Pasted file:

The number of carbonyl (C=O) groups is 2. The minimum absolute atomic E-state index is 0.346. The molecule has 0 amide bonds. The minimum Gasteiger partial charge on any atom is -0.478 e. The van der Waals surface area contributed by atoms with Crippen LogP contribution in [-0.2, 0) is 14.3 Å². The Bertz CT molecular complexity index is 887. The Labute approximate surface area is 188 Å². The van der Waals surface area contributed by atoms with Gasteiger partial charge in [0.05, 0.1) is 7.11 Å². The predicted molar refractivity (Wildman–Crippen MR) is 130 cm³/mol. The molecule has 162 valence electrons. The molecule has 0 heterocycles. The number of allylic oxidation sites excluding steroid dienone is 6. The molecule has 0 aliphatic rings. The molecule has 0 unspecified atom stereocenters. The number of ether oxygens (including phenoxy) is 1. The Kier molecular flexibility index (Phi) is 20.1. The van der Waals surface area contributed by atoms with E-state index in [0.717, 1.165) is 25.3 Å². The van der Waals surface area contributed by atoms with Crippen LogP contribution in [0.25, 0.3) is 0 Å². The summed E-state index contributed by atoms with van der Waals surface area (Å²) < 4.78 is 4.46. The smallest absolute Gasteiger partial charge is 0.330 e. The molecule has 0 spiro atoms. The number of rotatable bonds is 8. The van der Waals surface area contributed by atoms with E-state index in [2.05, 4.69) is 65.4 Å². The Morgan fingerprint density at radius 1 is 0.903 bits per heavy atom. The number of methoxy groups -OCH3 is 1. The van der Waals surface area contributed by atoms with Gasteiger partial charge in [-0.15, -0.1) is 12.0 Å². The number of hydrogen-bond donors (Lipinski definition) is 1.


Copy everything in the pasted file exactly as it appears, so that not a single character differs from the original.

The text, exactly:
The number of carbonyl (C=O) groups is 2. The minimum absolute atomic E-state index is 0.346. The molecule has 0 amide bonds. The minimum Gasteiger partial charge on any atom is -0.478 e. The van der Waals surface area contributed by atoms with Crippen LogP contribution in [-0.2, 0) is 14.3 Å². The Bertz CT molecular complexity index is 887. The Labute approximate surface area is 188 Å². The van der Waals surface area contributed by atoms with Gasteiger partial charge in [0.05, 0.1) is 7.11 Å². The predicted molar refractivity (Wildman–Crippen MR) is 130 cm³/mol. The molecule has 162 valence electrons. The molecule has 0 heterocycles. The number of allylic oxidation sites excluding steroid dienone is 6. The molecule has 0 aliphatic rings. The molecule has 0 unspecified atom stereocenters. The number of ether oxygens (including phenoxy) is 1. The Kier molecular flexibility index (Phi) is 20.1. The van der Waals surface area contributed by atoms with E-state index in [0.717, 1.165) is 25.3 Å². The van der Waals surface area contributed by atoms with Crippen LogP contribution in [0.25, 0.3) is 0 Å². The summed E-state index contributed by atoms with van der Waals surface area (Å²) < 4.78 is 4.46. The smallest absolute Gasteiger partial charge is 0.330 e. The molecule has 0 spiro atoms. The number of rotatable bonds is 8. The van der Waals surface area contributed by atoms with E-state index in [2.05, 4.69) is 65.4 Å². The Morgan fingerprint density at radius 1 is 0.903 bits per heavy atom. The number of methoxy groups -OCH3 is 1. The van der Waals surface area contributed by atoms with Gasteiger partial charge in [-0.15, -0.1) is 12.0 Å². The number of hydrogen-bond donors (Lipinski definition) is 1.